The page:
Wednesday, March 27, 2013

All the World's a Stage

All the world’s a stage.

And I bring this up because I just realized I forgot to tell you where I went before my trip!

So a few days before my trip I got a message from my friend; Yukari. Yukari was also the first student I ever hosted back home. Anyways, so I got a message from her asking if I wanted to go see a musical called Notre Dame de Paris.

Notre Dame de Paris promotional image.
Basically, it is French in origin and was performed in English by French people with Japanese subtitles.

Yes, subtitles.

At a live performance. No you didn’t just read that and no I didn’t make a mistake. How it worked was this, the actors performed in English and to the left and right of the stage were large panels on which the words showed up in Japanese. There you have it. Japanese subtitles at a live theater performance.

The next logical question I’m assuming you’re going to ask is whether or not I liked it. Overall, I think I’m going to have to say no. Don’t get me wrong, it was really fun. I love musicals and live theater. But, something about the whole thing felt off to me. To me it felt like there were two or three overlapping plots that didn’t fit together quite right combined with a lack of time-period appropriate clothing and props. Seriously, I’m pretty sure the hobo fire in the metal barrel was not going on in that period of France. Of course, something also kinda gets ruined for you when one of the dancers is trying, not so surreptitiously to remove something from her back during an entire number while going through with the performance. I wouldn’t have even noticed it had she not started trying to remove it.

I also want to take the time to note that while I wasn’t particularly fond of it, I’m sure other people loved it. My only points of reference to base whether or not it was good or bad as a production are from seeing Wicked, the Broadway version of Beauty and the Beast and my high school’s Zombie Prom (my high school by the way was very well known in our state for our theater department above all else until the teacher in charge retired). Oh, and the 10th and 25th anniversaries of Les Miserables which I saw on DVD. So, overall, can’t tell you overall if it was actually good or actually bad. I can only say that I didn’t really like it.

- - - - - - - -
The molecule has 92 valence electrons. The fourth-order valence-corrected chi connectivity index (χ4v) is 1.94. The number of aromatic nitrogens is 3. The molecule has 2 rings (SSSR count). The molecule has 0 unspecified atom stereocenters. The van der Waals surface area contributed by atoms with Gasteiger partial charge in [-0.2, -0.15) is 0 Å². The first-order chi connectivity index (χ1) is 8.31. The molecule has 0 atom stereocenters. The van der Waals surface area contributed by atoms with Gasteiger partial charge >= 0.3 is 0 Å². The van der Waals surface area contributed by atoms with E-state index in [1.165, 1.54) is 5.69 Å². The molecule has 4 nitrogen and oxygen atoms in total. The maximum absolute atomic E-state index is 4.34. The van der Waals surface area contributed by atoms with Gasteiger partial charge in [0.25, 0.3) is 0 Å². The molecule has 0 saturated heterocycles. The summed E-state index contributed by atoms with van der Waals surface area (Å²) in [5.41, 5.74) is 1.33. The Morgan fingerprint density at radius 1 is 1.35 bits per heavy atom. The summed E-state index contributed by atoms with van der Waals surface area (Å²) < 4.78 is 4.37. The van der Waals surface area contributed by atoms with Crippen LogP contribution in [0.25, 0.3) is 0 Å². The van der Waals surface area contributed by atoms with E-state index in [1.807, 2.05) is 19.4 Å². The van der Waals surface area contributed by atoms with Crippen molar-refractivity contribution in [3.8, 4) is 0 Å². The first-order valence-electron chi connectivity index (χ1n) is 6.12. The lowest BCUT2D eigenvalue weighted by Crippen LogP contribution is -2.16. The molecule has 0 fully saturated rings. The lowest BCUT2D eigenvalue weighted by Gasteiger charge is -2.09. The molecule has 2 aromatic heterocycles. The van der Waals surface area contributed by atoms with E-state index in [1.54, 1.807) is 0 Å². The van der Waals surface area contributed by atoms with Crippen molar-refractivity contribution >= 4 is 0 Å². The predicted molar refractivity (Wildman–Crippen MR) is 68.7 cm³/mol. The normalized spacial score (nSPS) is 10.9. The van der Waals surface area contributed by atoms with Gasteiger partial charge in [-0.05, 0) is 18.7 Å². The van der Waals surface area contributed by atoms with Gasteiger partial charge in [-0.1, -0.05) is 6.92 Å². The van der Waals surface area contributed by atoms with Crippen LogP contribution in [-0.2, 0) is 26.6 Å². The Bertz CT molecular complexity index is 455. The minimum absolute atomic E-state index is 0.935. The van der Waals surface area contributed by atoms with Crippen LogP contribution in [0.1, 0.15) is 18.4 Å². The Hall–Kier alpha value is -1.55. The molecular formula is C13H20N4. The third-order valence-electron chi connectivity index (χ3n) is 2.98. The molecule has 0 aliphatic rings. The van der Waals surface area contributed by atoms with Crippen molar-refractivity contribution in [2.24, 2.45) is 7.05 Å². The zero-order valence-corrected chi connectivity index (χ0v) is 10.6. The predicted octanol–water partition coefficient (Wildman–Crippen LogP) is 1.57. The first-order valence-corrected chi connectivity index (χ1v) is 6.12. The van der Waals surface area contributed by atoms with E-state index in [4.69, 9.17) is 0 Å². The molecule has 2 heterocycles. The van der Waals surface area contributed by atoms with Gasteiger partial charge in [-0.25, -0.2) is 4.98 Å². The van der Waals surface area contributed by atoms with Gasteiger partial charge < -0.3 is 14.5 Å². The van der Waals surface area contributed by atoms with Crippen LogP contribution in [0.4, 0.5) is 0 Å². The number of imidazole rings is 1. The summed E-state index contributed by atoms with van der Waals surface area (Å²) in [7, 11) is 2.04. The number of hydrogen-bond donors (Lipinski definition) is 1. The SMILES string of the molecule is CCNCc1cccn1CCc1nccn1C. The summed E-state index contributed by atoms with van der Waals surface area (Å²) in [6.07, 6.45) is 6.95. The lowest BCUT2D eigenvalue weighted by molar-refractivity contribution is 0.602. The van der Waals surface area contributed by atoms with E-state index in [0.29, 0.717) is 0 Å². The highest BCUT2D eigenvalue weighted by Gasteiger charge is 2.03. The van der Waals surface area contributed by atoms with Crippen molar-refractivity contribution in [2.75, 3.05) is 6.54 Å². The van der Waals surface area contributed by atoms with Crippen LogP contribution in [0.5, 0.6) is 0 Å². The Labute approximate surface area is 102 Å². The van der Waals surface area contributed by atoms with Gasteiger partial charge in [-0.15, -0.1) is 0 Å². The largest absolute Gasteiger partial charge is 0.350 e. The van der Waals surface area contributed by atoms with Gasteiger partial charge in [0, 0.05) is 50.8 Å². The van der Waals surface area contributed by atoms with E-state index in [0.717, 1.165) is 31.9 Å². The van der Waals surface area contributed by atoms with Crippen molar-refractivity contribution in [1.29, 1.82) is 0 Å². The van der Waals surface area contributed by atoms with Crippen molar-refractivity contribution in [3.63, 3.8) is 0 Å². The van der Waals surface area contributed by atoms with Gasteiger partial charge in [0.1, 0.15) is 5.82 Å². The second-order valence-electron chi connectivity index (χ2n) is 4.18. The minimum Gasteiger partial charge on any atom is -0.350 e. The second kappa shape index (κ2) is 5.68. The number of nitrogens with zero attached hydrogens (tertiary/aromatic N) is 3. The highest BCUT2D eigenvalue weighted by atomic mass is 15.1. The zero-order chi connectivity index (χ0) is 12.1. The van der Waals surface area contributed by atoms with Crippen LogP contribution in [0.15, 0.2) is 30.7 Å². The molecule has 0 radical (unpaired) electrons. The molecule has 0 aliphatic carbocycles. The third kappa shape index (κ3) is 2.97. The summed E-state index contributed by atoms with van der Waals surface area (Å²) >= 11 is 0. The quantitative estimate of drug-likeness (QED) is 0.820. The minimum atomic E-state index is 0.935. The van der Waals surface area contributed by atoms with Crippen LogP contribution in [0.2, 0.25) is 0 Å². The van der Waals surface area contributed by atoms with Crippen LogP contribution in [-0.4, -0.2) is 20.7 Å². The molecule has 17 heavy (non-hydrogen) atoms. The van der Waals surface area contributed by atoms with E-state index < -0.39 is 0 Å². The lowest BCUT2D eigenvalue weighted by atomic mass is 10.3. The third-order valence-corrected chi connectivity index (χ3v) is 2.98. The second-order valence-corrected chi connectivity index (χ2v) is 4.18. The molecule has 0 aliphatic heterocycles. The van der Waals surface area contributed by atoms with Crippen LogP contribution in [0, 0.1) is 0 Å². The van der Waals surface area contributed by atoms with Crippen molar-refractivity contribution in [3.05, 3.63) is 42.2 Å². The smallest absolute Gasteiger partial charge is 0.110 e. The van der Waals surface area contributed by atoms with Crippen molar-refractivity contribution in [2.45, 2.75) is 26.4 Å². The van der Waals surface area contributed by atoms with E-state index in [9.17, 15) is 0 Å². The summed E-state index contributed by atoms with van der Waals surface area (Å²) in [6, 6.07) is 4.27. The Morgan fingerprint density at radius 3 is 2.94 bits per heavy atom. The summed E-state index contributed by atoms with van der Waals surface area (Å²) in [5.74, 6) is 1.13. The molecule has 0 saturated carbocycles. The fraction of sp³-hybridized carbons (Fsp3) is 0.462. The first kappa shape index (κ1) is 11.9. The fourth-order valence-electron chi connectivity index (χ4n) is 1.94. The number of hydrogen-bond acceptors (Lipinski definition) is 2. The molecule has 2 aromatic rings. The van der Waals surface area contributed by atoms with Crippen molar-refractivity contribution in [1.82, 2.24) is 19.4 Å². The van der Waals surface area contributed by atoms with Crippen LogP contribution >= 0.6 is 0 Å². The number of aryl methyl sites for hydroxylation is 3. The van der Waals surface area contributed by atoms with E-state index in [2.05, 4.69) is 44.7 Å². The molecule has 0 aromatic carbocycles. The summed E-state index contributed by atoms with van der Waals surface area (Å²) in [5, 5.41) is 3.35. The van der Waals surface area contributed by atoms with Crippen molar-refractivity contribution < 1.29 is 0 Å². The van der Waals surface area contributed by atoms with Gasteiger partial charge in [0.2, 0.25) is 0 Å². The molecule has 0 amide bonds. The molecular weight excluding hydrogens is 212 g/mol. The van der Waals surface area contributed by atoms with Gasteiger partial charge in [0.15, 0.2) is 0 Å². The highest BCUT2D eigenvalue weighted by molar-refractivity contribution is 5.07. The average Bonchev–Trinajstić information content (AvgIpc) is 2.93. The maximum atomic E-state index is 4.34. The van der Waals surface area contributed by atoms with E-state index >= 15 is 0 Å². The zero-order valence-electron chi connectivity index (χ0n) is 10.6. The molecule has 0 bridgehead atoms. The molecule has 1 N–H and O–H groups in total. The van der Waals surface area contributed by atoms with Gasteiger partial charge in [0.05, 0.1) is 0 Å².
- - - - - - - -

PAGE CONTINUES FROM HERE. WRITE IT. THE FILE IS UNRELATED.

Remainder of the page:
And speaking of Les Miserables. My poor family has suffered through my enthusiasm already, so now it’s your turn. While packing up my suitcases I stumbled across a flyer for Les Miserables being performed in Japan. Yes, Les Miserables. In Japan. In Japanese. Sure, I may not be able to actually catch what they’re saying half the time, but I’ve seen it more than my fair share of times in English so I’ll be good.

So, today I bought my ticket. May 5th I’m going to see Les Miserables. Live. In Japan. 

Poster for Les Miserables in Japan 2013.
Sooooooo excited. You have no idea. 

While I’m talking about tickets I might as well take a moment to mention that Japan has amazing Conbini (Convenience stores). Seriously. You can buy fruits and veggies and all your other snacks and whatnot at a not outrageous price. You can also pay your bills and have stuff shipped to a conbini where you pick it up through Amazon. Pretty sweet. They also pretty much always have a copy machine and always an ATM inside. If you’re looking to use an American card at one of the ATMs and you don’t have one of the special travel cards your best bet will be at a 7-11.

Another machine located at the conbini is for purchasing tickets. Or that sort of thing. I’ve only used it for tickets so far, so I’m not sure of their other functionalities. So far I’ve used a Lawson’s conbini every time I’ve purchased tickets using their machine. If you’re using a Lawson’s machine it’s very convenient if you make sure you bring along the L-code for you ticket (usually provided on the website for the event, etc.) you’re buying a ticket for. Then, if you can’t read Japanese you get help from the employees, otherwise you find the section that asks for the L-Code and you type it in, do some confirmations and make sure to click はい at the last step and it’ll print out a really long receipt. You then take this receipt to the counter and pay. They’ll have you sign about half way down the receipt, print off your tickets and you’re good to go. Very convenient. Especially if you don’t have a credit card. 

Picture of a Lawson ticket machine from SuperMerlion


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